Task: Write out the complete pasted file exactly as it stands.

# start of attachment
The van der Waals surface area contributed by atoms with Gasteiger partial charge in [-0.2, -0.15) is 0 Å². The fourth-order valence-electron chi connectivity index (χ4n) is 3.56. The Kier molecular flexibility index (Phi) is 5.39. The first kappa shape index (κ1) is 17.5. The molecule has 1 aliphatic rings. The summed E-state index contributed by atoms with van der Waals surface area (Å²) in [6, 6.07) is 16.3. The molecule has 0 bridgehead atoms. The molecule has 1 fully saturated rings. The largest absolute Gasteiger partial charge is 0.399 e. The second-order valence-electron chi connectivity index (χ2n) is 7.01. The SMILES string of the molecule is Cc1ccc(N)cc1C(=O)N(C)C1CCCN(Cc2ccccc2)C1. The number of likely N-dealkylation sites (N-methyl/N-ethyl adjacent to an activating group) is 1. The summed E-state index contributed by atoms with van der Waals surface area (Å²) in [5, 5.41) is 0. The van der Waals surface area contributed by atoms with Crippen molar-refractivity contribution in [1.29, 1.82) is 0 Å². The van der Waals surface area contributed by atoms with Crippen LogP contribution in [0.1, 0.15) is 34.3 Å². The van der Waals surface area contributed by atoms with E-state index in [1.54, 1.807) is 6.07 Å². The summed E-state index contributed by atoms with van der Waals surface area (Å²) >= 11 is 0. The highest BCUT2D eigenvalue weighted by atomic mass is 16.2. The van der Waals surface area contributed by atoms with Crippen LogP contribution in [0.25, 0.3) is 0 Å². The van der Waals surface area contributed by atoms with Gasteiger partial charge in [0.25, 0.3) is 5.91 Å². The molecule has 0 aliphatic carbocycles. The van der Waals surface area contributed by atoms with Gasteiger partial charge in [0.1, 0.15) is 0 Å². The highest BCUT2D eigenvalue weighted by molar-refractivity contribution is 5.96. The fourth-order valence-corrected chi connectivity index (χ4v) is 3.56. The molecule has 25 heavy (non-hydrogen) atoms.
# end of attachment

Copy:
The van der Waals surface area contributed by atoms with Gasteiger partial charge in [-0.2, -0.15) is 0 Å². The fourth-order valence-electron chi connectivity index (χ4n) is 3.56. The Kier molecular flexibility index (Phi) is 5.39. The first kappa shape index (κ1) is 17.5. The molecule has 1 aliphatic rings. The summed E-state index contributed by atoms with van der Waals surface area (Å²) in [6, 6.07) is 16.3. The molecule has 0 bridgehead atoms. The molecule has 1 fully saturated rings. The largest absolute Gasteiger partial charge is 0.399 e. The second-order valence-electron chi connectivity index (χ2n) is 7.01. The SMILES string of the molecule is Cc1ccc(N)cc1C(=O)N(C)C1CCCN(Cc2ccccc2)C1. The number of likely N-dealkylation sites (N-methyl/N-ethyl adjacent to an activating group) is 1. The summed E-state index contributed by atoms with van der Waals surface area (Å²) in [5, 5.41) is 0. The van der Waals surface area contributed by atoms with Crippen molar-refractivity contribution in [1.29, 1.82) is 0 Å². The van der Waals surface area contributed by atoms with Crippen LogP contribution in [0.1, 0.15) is 34.3 Å². The van der Waals surface area contributed by atoms with E-state index in [1.54, 1.807) is 6.07 Å². The summed E-state index contributed by atoms with van der Waals surface area (Å²) >= 11 is 0. The highest BCUT2D eigenvalue weighted by atomic mass is 16.2. The van der Waals surface area contributed by atoms with Crippen LogP contribution in [0.25, 0.3) is 0 Å². The van der Waals surface area contributed by atoms with Gasteiger partial charge in [0.25, 0.3) is 5.91 Å². The molecule has 0 aliphatic carbocycles. The van der Waals surface area contributed by atoms with Gasteiger partial charge in [0.1, 0.15) is 0 Å². The highest BCUT2D eigenvalue weighted by molar-refractivity contribution is 5.96. The fourth-order valence-corrected chi connectivity index (χ4v) is 3.56. The molecule has 25 heavy (non-hydrogen) atoms.